Kasich Tours the West While Keeping His Options OpenMark Niquette
Sitting with about a dozen Montana lawmakers in the second of six capitals he visited this week, Ohio Governor John Kasich was part budget hawk and part preacher.
The second-term Republican told legislators they should back a federal balanced-budget amendment forcing Congress to control spending. Kasich, who expanded Medicaid under Democratic President Barack Obama’s health-care overhaul to bring money back to Ohio and help the poor, the mentally ill and the drug addicted, also said government should help those who can’t help themselves.
“It is in the conservative tradition to make sure that we help people get on their feet, so they then are not dependent,” said Kasich, a potential 2016 presidential candidate. “I’m not a strict ideologue.”
While Kasich, 62, will say only that “my options are open” about a presidential bid, he’s traveling the U.S. pushing for the Constitutional amendment that he said will improve the culture in Washington and the economy. He’s also calling for a return to “foundational” American values while not ignoring people who live “in the shadows.”
His brand of fiscal conservatism and concern for the weakest may distinguish him from so-called establishment figures, should he run. Potential candidates include Massachusetts governor and 2012 nominee Mitt Romney, former Florida Governor Jeb Bush and New Jersey Governor Chris Christie, along with Tea Party favorites such as Senator Ted Cruz of Texas and others with conservative credentials.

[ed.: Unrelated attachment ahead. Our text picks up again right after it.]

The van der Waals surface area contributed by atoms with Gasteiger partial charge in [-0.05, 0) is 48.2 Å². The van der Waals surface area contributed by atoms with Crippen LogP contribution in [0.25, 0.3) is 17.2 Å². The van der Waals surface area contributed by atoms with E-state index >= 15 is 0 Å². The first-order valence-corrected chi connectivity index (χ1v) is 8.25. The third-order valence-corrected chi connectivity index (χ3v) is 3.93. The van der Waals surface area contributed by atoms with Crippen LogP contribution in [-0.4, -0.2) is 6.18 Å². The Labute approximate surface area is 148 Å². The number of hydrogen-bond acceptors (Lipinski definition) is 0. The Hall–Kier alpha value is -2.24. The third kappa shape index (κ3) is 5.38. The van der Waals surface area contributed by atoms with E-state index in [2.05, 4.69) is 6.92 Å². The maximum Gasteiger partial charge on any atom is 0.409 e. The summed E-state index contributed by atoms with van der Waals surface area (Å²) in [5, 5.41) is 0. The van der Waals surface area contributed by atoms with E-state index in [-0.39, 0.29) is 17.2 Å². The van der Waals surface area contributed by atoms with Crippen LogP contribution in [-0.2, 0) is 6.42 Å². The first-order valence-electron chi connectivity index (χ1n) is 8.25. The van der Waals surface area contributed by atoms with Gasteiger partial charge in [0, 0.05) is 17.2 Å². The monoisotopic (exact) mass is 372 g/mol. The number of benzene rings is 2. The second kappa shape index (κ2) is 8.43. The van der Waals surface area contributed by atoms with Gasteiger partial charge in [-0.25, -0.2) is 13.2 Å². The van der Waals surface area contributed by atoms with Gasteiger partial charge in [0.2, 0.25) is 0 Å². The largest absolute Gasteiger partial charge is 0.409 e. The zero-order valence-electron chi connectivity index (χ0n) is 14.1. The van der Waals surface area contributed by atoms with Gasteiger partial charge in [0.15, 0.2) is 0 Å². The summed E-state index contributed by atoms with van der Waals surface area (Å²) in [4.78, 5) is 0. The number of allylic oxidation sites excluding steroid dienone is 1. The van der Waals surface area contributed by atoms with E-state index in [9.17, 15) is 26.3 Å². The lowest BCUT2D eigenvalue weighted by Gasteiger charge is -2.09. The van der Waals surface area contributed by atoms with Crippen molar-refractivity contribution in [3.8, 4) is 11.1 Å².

Kasich, who won last year with 64 percent of the vote in a state that has helped determine the winner in past presidential elections, would be a formidable candidate, said Haley Barbour, a former Mississippi governor and Republican National Committee chairman.
“That’s the kind of thing we ought to offer because it would be good if the country followed that example,” Barbour said.
Kasich is making stops this week in South Dakota, Montana, North Dakota, Wyoming, Utah and Idaho after a trip last month to Arizona to encourage lawmakers to pass the balanced-budget resolution. He’s also been invited to Oklahoma, South Carolina and West Virginia.